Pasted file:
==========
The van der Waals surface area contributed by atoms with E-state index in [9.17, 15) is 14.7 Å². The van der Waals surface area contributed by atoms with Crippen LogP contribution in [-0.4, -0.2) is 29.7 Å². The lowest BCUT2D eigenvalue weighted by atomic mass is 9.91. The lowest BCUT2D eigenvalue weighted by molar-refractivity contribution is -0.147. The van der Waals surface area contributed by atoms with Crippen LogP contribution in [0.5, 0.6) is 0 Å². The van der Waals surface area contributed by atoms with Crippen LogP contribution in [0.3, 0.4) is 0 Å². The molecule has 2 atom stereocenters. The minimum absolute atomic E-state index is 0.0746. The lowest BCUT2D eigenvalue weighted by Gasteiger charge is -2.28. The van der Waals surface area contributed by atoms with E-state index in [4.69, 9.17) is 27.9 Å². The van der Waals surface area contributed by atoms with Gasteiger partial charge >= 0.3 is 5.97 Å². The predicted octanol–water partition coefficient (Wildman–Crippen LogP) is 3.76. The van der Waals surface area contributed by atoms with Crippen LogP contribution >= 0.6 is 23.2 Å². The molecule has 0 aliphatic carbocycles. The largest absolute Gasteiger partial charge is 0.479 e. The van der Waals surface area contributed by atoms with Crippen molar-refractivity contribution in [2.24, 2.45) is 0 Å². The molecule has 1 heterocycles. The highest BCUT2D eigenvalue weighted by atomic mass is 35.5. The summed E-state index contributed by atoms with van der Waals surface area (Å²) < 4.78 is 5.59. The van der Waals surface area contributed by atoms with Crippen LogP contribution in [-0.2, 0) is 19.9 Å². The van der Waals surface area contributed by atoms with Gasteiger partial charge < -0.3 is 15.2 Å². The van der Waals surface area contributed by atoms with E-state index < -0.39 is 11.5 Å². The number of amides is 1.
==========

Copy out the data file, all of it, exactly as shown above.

The van der Waals surface area contributed by atoms with E-state index in [9.17, 15) is 14.7 Å². The van der Waals surface area contributed by atoms with Crippen LogP contribution in [-0.4, -0.2) is 29.7 Å². The lowest BCUT2D eigenvalue weighted by atomic mass is 9.91. The lowest BCUT2D eigenvalue weighted by molar-refractivity contribution is -0.147. The van der Waals surface area contributed by atoms with Crippen LogP contribution in [0.5, 0.6) is 0 Å². The van der Waals surface area contributed by atoms with Crippen LogP contribution in [0.3, 0.4) is 0 Å². The molecule has 2 atom stereocenters. The minimum absolute atomic E-state index is 0.0746. The lowest BCUT2D eigenvalue weighted by Gasteiger charge is -2.28. The van der Waals surface area contributed by atoms with E-state index in [4.69, 9.17) is 27.9 Å². The van der Waals surface area contributed by atoms with Gasteiger partial charge >= 0.3 is 5.97 Å². The predicted octanol–water partition coefficient (Wildman–Crippen LogP) is 3.76. The van der Waals surface area contributed by atoms with Crippen LogP contribution >= 0.6 is 23.2 Å². The molecule has 0 aliphatic carbocycles. The largest absolute Gasteiger partial charge is 0.479 e. The van der Waals surface area contributed by atoms with Crippen molar-refractivity contribution in [2.24, 2.45) is 0 Å². The molecule has 1 heterocycles. The highest BCUT2D eigenvalue weighted by atomic mass is 35.5. The summed E-state index contributed by atoms with van der Waals surface area (Å²) < 4.78 is 5.59. The van der Waals surface area contributed by atoms with Crippen LogP contribution in [-0.2, 0) is 19.9 Å². The van der Waals surface area contributed by atoms with Gasteiger partial charge < -0.3 is 15.2 Å². The van der Waals surface area contributed by atoms with E-state index < -0.39 is 11.5 Å². The number of amides is 1.